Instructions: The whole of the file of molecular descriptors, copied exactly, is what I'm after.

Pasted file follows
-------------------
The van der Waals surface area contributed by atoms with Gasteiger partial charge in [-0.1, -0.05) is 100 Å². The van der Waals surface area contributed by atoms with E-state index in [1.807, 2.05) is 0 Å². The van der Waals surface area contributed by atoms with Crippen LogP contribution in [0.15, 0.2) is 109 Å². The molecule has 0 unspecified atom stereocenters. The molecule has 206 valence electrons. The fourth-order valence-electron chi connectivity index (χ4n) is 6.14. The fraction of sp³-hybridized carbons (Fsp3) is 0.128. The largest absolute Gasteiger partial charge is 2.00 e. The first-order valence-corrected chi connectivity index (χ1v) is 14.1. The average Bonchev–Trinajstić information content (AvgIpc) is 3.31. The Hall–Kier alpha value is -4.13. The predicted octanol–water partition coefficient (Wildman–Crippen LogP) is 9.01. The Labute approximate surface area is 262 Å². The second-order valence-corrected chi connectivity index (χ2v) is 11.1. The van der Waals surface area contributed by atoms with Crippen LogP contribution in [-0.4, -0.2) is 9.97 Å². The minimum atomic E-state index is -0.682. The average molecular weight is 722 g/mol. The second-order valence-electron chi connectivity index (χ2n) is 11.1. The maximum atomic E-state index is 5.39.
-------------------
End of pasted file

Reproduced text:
The van der Waals surface area contributed by atoms with Gasteiger partial charge in [-0.1, -0.05) is 100 Å². The van der Waals surface area contributed by atoms with E-state index in [1.807, 2.05) is 0 Å². The van der Waals surface area contributed by atoms with Crippen LogP contribution in [0.15, 0.2) is 109 Å². The molecule has 0 unspecified atom stereocenters. The molecule has 206 valence electrons. The fourth-order valence-electron chi connectivity index (χ4n) is 6.14. The fraction of sp³-hybridized carbons (Fsp3) is 0.128. The largest absolute Gasteiger partial charge is 2.00 e. The first-order valence-corrected chi connectivity index (χ1v) is 14.1. The average Bonchev–Trinajstić information content (AvgIpc) is 3.31. The Hall–Kier alpha value is -4.13. The predicted octanol–water partition coefficient (Wildman–Crippen LogP) is 9.01. The Labute approximate surface area is 262 Å². The second-order valence-corrected chi connectivity index (χ2v) is 11.1. The van der Waals surface area contributed by atoms with Crippen LogP contribution in [-0.4, -0.2) is 9.97 Å². The minimum atomic E-state index is -0.682. The average molecular weight is 722 g/mol. The second-order valence-electron chi connectivity index (χ2n) is 11.1. The maximum atomic E-state index is 5.39.